Aviation Security Officers remove imitation weapons from airline passenger luggage almost daily, with more than 290 removed so far in 2022. Often imitation weapons won’t be permitted to travel on the aircraft because they look life-like. Imitation firearms and explosives are common.
Karen Urwin, General Manager Operations, says passengers are often surprised when their bag is taken aside at the screening point.
“The passenger might tell us the item is fake, but we never take any chances. As it is almost impossible to tell the difference between imitation firearms and real firearms in x-ray screening, the response will be to treat the gun as a real firearm. The only exceptions are toy guns that are obviously toys.
“Depending on what the suspected item is, we will call in our Explosive Detector team and the NZ Police to clear the contents of the bag before we open it.”
If you’re found with an imitation firearm on you or there’s one in carry-on luggage:
“Every AvSec officer is trained and equipped to respond to finding these items but seeing them in the middle of processing passengers can nevertheless be scary for them. It’s a situation that could be avoided if these items were left at home.”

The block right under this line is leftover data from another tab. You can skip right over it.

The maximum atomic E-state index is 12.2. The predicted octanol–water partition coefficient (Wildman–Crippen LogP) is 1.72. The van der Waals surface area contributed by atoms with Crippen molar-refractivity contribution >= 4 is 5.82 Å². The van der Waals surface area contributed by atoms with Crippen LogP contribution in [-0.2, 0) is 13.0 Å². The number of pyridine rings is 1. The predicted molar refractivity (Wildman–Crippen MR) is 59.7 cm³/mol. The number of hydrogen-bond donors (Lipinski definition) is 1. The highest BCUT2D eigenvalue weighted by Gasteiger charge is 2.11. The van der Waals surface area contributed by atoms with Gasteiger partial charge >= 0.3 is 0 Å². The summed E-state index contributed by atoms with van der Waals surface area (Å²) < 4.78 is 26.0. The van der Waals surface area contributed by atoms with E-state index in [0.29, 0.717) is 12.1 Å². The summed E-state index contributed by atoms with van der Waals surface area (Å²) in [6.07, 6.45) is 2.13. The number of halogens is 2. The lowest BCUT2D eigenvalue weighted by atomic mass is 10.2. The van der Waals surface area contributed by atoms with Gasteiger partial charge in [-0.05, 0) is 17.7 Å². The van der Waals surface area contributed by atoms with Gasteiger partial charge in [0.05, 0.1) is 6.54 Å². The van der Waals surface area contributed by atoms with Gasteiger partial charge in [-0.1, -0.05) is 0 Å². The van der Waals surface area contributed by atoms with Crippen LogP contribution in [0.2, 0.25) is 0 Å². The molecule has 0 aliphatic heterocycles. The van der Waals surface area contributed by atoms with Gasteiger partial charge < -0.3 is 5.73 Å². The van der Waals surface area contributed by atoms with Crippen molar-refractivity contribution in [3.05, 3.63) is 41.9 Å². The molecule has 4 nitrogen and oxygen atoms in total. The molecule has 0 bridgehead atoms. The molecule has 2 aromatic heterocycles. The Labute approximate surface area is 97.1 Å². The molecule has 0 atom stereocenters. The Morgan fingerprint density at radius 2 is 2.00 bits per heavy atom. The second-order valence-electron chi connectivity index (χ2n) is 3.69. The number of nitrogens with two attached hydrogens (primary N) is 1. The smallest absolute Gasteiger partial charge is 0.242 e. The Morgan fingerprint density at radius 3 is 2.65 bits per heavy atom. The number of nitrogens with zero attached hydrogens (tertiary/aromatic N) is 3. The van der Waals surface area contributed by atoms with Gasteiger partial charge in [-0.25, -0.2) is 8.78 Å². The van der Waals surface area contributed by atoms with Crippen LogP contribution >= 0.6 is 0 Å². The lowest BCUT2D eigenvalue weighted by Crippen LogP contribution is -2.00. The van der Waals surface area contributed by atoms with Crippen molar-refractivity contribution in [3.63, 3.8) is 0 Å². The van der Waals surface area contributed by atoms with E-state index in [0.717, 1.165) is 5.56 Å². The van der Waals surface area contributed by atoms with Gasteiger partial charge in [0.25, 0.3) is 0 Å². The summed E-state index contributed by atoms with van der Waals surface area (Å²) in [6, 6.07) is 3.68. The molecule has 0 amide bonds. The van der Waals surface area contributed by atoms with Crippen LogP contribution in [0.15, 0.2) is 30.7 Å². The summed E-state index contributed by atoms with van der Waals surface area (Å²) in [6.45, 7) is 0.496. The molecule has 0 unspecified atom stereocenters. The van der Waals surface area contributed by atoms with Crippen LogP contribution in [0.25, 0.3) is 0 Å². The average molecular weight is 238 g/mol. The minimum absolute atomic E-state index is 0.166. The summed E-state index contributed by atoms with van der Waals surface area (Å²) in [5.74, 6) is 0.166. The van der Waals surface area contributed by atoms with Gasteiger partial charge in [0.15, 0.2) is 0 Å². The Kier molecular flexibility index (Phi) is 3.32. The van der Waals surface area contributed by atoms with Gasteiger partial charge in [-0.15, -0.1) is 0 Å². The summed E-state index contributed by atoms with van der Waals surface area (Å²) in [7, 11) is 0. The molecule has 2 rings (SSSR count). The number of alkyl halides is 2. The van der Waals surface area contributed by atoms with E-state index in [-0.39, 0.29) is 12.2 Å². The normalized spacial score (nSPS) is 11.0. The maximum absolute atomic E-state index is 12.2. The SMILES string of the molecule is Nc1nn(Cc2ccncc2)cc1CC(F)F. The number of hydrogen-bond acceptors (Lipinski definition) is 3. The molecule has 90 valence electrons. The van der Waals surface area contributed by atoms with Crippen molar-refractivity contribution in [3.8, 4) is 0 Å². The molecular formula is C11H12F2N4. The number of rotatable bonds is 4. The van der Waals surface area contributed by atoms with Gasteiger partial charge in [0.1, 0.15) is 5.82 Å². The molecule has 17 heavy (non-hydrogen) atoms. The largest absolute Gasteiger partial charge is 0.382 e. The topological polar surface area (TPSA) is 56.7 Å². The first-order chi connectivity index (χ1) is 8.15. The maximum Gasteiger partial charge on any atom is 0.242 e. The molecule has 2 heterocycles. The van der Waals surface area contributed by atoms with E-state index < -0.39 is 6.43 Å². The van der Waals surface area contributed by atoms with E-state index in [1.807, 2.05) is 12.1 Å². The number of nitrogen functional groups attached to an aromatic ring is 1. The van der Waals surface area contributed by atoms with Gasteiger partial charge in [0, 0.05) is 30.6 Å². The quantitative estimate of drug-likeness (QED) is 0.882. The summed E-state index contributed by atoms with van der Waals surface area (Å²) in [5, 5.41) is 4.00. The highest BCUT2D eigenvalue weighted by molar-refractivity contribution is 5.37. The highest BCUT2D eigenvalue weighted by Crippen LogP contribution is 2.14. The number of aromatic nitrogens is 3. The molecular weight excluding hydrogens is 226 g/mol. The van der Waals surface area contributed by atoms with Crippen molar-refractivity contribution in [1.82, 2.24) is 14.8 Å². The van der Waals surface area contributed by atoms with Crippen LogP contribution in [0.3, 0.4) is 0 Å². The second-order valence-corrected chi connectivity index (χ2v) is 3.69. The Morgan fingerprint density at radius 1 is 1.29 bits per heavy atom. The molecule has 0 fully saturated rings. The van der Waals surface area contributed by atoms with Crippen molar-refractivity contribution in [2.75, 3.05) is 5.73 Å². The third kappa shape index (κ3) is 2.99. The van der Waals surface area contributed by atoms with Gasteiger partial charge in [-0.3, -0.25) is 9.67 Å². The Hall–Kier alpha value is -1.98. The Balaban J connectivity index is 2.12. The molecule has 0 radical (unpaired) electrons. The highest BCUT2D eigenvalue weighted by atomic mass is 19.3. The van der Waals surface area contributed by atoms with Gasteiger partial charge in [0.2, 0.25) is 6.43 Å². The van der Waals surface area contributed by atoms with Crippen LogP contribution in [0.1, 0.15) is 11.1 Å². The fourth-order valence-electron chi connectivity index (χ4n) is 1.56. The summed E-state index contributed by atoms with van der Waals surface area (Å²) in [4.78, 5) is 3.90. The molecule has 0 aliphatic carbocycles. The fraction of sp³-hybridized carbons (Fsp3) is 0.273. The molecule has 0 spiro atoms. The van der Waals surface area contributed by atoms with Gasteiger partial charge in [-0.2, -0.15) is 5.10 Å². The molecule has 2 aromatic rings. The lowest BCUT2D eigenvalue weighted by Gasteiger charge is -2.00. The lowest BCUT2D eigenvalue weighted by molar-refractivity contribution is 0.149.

Most of the imitation firearms are novelty items, usually filled with liquids like alcohol or body wash, or they’re actually lighters, or replica souvenirs, many of which look real at first glance.
“Whenever we pick up one of these items at the screening point, it slows down the queue and understandably frustrates other passengers who are waiting to be screened,” says Ms Urwin.
“Some items can look like weapons when screened but are nothing of the sort. If you have a gift that falls into this category, then we encourage you to not gift wrap it and we can clear it quickly by sighting what it is.”
So, if you’re thinking of packing a grenade-shaped coffee grinder to give as a Christmas gift this year, think again. Leave it at home and you, and all the other passengers in the queue, won’t be held up at security screening.